Uncertainty grips 150 Zimplats workers

HARARE - The future remains uncertain for 150 mine workers at Zimplats following the permanent closure of Bimha Mine last week.

Zimplats, which is 87 percent-owned by South Africa’s Impala Platinum Holdings (Implats), last week announced that it has ceased operations at its Bimha Mine following an underground collapse in July.

The stoppage of work at the biggest of the four mines run by Zimplats is expected to cost the company nearly $100 million from the loss of 70 000 ounces in 2015.

Although Zimbabwe’s largest platinum producer had initially absorbed all the 150 affected workers into other mines while the collapsed mine was being investigated for a possible re-
opening, the latest development has sent employees into panic.

“We don’t know whether our jobs are still secure. But from the rumours doing rounds here it seems we could be retrenched by December this year,” said an employee who preferred to remain anonymous for fear of victimisation.

Busi Chindove, the Zimplats spokesperson said she could not comment on the future of the workers.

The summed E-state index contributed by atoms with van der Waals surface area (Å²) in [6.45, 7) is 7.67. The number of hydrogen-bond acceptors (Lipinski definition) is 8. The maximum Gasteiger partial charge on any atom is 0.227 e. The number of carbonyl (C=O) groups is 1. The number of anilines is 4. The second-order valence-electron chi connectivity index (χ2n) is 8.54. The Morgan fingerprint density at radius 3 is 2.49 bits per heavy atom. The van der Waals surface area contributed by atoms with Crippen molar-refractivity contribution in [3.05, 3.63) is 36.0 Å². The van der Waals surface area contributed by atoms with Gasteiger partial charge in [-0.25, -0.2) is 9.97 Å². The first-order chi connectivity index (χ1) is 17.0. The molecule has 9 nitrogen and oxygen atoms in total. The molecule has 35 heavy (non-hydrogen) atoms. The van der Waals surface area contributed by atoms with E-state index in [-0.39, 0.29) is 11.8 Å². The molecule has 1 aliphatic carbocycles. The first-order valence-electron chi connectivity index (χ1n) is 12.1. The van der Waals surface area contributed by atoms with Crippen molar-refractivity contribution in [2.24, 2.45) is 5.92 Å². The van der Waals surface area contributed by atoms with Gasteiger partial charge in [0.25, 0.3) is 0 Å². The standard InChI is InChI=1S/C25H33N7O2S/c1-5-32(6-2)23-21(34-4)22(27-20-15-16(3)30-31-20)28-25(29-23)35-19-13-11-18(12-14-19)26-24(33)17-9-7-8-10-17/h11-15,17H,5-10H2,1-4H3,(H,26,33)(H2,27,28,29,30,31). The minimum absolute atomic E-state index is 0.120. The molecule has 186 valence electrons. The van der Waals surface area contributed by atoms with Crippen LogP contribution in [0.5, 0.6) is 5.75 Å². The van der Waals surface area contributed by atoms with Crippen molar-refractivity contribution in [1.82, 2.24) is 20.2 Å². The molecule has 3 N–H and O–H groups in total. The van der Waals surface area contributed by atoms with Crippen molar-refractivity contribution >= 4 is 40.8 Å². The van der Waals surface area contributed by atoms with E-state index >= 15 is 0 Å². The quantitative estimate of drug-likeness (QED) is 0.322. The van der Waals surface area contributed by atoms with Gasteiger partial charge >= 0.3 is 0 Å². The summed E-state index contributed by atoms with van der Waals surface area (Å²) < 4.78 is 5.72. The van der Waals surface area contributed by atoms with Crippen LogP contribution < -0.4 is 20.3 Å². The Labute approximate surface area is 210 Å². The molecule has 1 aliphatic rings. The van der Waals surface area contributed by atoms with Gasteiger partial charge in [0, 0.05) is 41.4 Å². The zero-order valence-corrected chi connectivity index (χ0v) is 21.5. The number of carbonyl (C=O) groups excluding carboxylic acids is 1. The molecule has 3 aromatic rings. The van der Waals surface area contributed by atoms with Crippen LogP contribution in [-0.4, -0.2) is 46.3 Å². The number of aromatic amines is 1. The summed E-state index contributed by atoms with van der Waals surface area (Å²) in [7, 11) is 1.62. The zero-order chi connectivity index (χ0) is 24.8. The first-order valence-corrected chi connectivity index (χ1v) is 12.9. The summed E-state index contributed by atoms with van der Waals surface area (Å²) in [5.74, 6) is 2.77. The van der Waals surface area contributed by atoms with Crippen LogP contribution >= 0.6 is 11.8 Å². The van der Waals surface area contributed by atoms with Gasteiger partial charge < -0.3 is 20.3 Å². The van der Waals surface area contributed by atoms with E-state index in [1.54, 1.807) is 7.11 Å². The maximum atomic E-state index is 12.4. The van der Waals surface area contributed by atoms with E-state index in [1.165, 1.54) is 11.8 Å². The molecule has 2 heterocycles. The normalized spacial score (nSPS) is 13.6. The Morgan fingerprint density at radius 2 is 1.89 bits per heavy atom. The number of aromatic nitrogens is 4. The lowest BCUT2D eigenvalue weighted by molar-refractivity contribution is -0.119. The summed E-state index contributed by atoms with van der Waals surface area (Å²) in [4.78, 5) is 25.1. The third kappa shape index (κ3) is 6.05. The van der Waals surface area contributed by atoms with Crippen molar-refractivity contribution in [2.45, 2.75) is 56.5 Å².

“There is still a lot of investigative work taking place so we may not be able to answer all your questions,” she said in e-mailed responses.

Zimplats, which is listed on the Australia Stock Exchange, employs close to 6 000 workers both on permanent and contract basis.

The platinum producer last month drew rare praise from government for the way it handled the collapse of a fault known as the Mutambara shear.

The fault weaves its way in a rolling horizontal sheet through a major part of the workings at Bimha, located kilometres southeast of the capital, Harare.

On the map the shear zone looks like a giant manta ray lying on the deposit, straddling a large mined-out area as well as a sizeable portion of the twin-decline access and ore- hauling tunnels that descend from the surface into the depths of the mine.

The area that collapsed is roughly in the centre of that zone and largely covers mined-out areas either side of the declines.

The platinum mining giant withdrew about 150 people and their machines from the mine weeks ahead of the collapse.

It shut down a decline tunnel and the worked-out areas in the deeper portion of the mine, without anyone being injured or equipment being lost.

Mines minister Walter Chidhakwa in July congratulated Zimplats management and shareholders for expertly managing the potentially catastrophic incident at the Bimha Mine without any
loss of life or injuries.

“When a major mining disaster strikes and several lives are lost, the world jumps and condemns, However, when a major mining incident strikes and no lives are lost or injuries incurred as has happened at Zimplats, the world does not take notice,” said Chidhakwa.

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